Coles Launches Mobile Wallet For iPhone And Android

Coles Launches Mobile Wallet For iPhone And Android

Supermarket giant Coles made its Mobile Wallet available to the public today, allowing customers to buy groceries at the register with a tap of their mobile phones. Here’s what you need to make it work.

Coles’ Mobile Wallet is a contactless payment system aimed at customers of its credit cards. As its name implies, it allows grocery shoppers to pay for their purchases via a mobile phone app. The service requires a Pay Tag which attaches to the back of the user’s smartphone, along with a mobile app available for iOS and Android devices.

Contactless payments can be made at Mastercard PayPass terminals with the charges appearing on the customer’s Coles Financial Services credit card account. In other words, you need a Coles MasterCard to take advantage of this service.

“Effectively a credit card and flybuys card in one, Coles Pay Tag features an adhesive side which allows customers to stick the small card to the back of their mobile phone,” MasterCard Australia manager Andrew Cartwright explained in a statement. “Using existing PayPass terminals in store, including all Coles stores across Australia, customers can simply hold and pay.”

We’re a bit leery of any retailer that uses incentives to tie customers into credit card schemes, but the Coles No Annual Fee MasterCard actually isn’t too bad. The card offers up to 62 days interest free on purchases, followed by 17.99% p.a. It comes with a rewards program of one flybuys point per $2 you spend and you can also get free delivery on card purchases of $100 or more. Not too shabby.

We’ve not seen the Pay Tag sticker so can’t vouch as to how obtrusive it is. However, if you’re already using competing Pay Tag stickers such as CBA’s CommBank offering, you’re phone is going to run out of real estate pretty quickly.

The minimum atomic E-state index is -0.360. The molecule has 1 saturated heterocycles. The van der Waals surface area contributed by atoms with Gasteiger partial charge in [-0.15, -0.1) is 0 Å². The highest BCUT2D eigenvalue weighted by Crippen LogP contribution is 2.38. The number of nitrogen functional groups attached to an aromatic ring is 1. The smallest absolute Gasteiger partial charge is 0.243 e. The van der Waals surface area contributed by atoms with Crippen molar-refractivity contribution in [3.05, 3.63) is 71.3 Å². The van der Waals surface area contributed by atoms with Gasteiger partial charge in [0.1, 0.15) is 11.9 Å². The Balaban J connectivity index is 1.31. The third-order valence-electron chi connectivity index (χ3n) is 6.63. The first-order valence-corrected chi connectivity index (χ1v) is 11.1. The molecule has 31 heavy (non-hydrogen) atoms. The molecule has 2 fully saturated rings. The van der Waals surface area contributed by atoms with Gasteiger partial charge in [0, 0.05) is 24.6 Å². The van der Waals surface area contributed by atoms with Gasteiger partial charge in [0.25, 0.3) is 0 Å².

The service is restricted to purchases of $100 and under — for larger purchases, customers will be required to enter a PIN. While this is good news from a security perspective, it does lessen Mobile Wallet’s usefulness somewhat; especially if you’re shopping for a family. (Personally, I can’t remember the last time my weekly groceries cost under $100.)

The Coles Mobile Wallet is a free service for Coles credit card holders. You can also use the app to access your account balance, available credit and transaction history.


  • I don’t get it. If I’ve got built-in NFC, why do I need a tag?
    And why isn’t this on Windows Phone too… oh wait…

    • Plenty of Androids and all iPhones don’t come with NFC chips, so I’m guessing it was easier to ignore it. (In fact, Coles’ recommends that you switch NFC off if your phone has it.)

        • Where do you then store your credit card details, ensuring they can’t be used by anyone or any other app that’s installed?

          • Security issues: vulnerability in OS (or giving an app root access) -> stealing credentials.
            It’s a shame, though. Host card emulation is a great idea, but it just isn’t really safe. (Mind you, neither is having your browser have you credit card in auto-complete but it happens…)

          • Ahhh fair enough. Thanks for the clarification. I knew there would be some sort of security issues (as there always is). Though I am still intrigued by the idea of NFC payments.

          • I love the idea of NFC payments, to be honest.
            The thing is that *some* manufacturers are including NFC chips that include a ‘secure element’ which allows storage of important secret data in such a way that it can be used for NFC but not read from the chip. The Galaxy S4 is one of these, and that (combined with the popularity) means there is a strong drive to implement NFC payments – as the Commonwealth Bank has.

            I’m not 100% clear on who actually controls who has access to use the secure element on the phones. For example, in the US Verizon was able to allow one company to use the secure element, and not allow another. Also, SD cards and SIM cards can have secure elements integrated, but I have no idea how they link with NFC.